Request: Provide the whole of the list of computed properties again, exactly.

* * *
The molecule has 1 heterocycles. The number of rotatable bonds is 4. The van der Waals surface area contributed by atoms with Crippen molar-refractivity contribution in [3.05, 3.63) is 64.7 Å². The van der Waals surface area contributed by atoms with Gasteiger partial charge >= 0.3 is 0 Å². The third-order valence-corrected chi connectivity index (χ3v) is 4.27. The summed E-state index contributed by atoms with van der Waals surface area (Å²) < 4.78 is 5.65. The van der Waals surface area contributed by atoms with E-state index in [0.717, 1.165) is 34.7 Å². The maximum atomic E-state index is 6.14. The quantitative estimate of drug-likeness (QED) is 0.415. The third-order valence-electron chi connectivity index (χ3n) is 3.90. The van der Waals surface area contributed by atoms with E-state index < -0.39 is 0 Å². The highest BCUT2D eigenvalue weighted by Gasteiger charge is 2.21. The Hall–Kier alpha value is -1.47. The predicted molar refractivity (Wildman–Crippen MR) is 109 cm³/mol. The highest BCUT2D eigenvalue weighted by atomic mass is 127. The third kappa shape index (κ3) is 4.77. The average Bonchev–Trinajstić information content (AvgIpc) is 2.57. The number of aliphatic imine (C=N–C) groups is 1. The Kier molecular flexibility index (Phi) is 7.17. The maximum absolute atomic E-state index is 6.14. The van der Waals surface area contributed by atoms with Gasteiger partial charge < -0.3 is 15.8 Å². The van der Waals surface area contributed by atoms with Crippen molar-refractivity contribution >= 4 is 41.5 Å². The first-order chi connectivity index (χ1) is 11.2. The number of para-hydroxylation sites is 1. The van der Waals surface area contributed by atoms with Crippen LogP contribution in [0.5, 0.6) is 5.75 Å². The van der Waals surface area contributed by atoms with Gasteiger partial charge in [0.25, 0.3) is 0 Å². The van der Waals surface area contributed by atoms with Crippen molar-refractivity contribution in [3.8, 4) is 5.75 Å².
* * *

The molecule has 1 heterocycles. The number of rotatable bonds is 4. The van der Waals surface area contributed by atoms with Crippen molar-refractivity contribution in [3.05, 3.63) is 64.7 Å². The van der Waals surface area contributed by atoms with Gasteiger partial charge >= 0.3 is 0 Å². The third-order valence-corrected chi connectivity index (χ3v) is 4.27. The summed E-state index contributed by atoms with van der Waals surface area (Å²) < 4.78 is 5.65. The van der Waals surface area contributed by atoms with E-state index in [0.717, 1.165) is 34.7 Å². The maximum atomic E-state index is 6.14. The quantitative estimate of drug-likeness (QED) is 0.415. The third-order valence-electron chi connectivity index (χ3n) is 3.90. The van der Waals surface area contributed by atoms with E-state index < -0.39 is 0 Å². The highest BCUT2D eigenvalue weighted by Gasteiger charge is 2.21. The Hall–Kier alpha value is -1.47. The predicted molar refractivity (Wildman–Crippen MR) is 109 cm³/mol. The highest BCUT2D eigenvalue weighted by atomic mass is 127. The third kappa shape index (κ3) is 4.77. The average Bonchev–Trinajstić information content (AvgIpc) is 2.57. The number of aliphatic imine (C=N–C) groups is 1. The Kier molecular flexibility index (Phi) is 7.17. The maximum absolute atomic E-state index is 6.14. The van der Waals surface area contributed by atoms with Gasteiger partial charge < -0.3 is 15.8 Å². The van der Waals surface area contributed by atoms with Crippen molar-refractivity contribution >= 4 is 41.5 Å². The first-order chi connectivity index (χ1) is 11.2. The number of para-hydroxylation sites is 1. The van der Waals surface area contributed by atoms with Crippen LogP contribution in [0.5, 0.6) is 5.75 Å². The van der Waals surface area contributed by atoms with Gasteiger partial charge in [0.25, 0.3) is 0 Å². The van der Waals surface area contributed by atoms with Crippen molar-refractivity contribution in [3.8, 4) is 5.75 Å².